Kosher Food

Kosher Food on our Cooking Vacations


A cultural point to remember on your culinary tours or cooking vacations in Israel

The issue of keeping kosher is a central one in the culinary culture of the Jews and in the development of Israeli cooking. Keeping kosher is a crucial issue for religious Jews, who are most meticulous in this matter.

Nowadays, one can find haute cuisine in Israel which does not take into account or keep the laws of kashrut (especially in Tel-Aviv and the northern part of the country). But you can also encounter excellent cooking which keep kosher at different levels (especially in Jerusalem). When you come on a cooking vacations in Israel it is important to understand the laws of kashrut and their origins since they reflect the history and the culture of the local food.

Many see kashrut laws as irrelevant and anachronistic, but a close and careful examination reveals that in fact their purpose is to make sure that the food is healthy, that it is produced in an honest way, a way which is fair both to the environment and to the people working in producing it.

A few rules for a kosher cooking vacations

Since kashrut laws and keeping kosher are a very complex matter, we shall address just a number of central issues affecting cooking:

First and foremost, one does not mix meat and milk. Not in the dish itself (you can't have a dairy-based sauce for a meat dish) and not in the meal (if one of the dishes contained meat, the dessert can't contain milk). This has reason related both to health and to a moral attitude which sees cooking the animal in milk as an act of cruelty.

In addition, when we talk about eating meat, there is a list of allowed animals and a list of forbidden ones. “Pure” beasts, which are allowed to be eaten must have hooves and must regurgitate (for example cows, sheep, deer or buffalo). In contrast, forbidden beasts include pigs, horses, donkeys.

In the realm of birds, birds of prey are not allowed to be eaten. In many places around the world, as well as in Israel, birds of prey are protected in order to keep them from becoming extinct.

Among the fish, kashrut allows the consumption of those fish which have scales and a fin. All the kinds of sea-food are prohibited by kashrut laws.

Regarding plants, kashrut laws are meant to protect the environment and comply with the present-day laws and rules defining fair trade. For example, from any crop a certain percentage has to be contributed to the good of the community. The farmer must take care of the well-being of the field hands (for example, have them rest on Saturdays, give them clothes and feed them properly). In addition, every seven years there's a whole year when nothing is grown in order to let the earth rest and renew itself. Yet, the poor are allowed to pick fruit or the crop which has grown in the field, out of concern for their well-being. These laws are “green” and ecological laws of the first order, but are very difficult to keep and to carry out especially due to the high cost related.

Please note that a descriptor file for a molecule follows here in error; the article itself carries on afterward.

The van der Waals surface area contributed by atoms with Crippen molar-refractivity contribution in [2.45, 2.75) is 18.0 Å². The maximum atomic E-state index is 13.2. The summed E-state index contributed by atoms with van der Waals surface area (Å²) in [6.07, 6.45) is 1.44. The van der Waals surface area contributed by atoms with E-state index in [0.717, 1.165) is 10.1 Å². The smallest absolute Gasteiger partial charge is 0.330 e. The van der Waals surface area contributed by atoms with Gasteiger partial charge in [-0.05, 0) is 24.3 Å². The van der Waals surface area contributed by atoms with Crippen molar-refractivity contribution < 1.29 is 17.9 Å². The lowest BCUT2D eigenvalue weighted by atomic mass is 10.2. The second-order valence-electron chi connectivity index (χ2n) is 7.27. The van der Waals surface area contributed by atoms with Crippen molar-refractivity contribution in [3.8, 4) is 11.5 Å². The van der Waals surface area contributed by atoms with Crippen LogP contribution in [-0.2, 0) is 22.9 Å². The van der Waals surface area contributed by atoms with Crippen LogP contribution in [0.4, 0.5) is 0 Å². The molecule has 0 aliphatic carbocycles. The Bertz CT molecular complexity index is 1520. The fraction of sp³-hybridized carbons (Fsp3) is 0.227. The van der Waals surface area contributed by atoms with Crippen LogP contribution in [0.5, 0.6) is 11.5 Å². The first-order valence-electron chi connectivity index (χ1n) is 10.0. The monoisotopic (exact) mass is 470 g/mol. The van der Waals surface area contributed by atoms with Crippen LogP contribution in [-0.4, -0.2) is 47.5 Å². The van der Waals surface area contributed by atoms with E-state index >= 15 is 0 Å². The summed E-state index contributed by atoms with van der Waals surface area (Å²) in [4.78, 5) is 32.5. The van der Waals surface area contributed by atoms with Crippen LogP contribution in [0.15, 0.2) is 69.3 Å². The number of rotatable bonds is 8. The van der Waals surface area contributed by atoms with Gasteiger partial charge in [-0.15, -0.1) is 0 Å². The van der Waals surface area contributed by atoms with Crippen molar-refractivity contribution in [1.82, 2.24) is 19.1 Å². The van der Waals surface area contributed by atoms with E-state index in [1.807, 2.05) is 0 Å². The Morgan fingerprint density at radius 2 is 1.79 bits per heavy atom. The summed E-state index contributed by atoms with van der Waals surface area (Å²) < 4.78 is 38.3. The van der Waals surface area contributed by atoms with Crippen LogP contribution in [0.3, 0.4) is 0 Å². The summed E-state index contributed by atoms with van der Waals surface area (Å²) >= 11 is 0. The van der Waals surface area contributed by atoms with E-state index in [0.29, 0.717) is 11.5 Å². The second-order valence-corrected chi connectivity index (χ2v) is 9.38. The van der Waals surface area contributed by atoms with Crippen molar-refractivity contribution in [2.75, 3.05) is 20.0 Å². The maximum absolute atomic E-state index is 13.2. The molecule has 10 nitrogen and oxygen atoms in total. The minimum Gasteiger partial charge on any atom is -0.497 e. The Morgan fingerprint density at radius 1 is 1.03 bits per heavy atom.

Another kashrut law which also protects the environment is the law which prohibits eating fruit from trees less than four years old. Only on the fourth “birthday” of the tree can one pick its fruit. This law too is meant to preserve the quality of the crop and improve the trees' health.

A culinary tour of kosher kitchens...

Different cuisines keep different levels of kashrut . The Ultra-Orthodox, for example, keep the whole set of laws in the strictest, most meticulous way. They have even imposed on themselves further prohibitions to make sure they do not err by mistake. All their foodstuff is grown and produced under the strict supervision of a kashrut controller who makes sure that all the laws and rules are kepy in the strictest manner possible.

People who keep strict kashrut (and these are not only the Ultra-Orthodox) have separate sets of dishes for eating and cooking dairy and meat and even separate sinks to wash the dishes accordingly.

Israeli chefs who keep kosher claim that the kashrut laws only improve the quality and the hygiene of the food and challenge the chef's creativity. Others who do not keep kosher claim that the kosher kitchen is limited both regarding the ingredients as well as regarding the cooking processes. Israel, a land of different communities, holds one of its core discussion precisely on the issue of food and cooking. You will most probably encounter the creativity (or the limitations?) of kosher food during your culinary tours in Israel and in some of your hands-on experiences.

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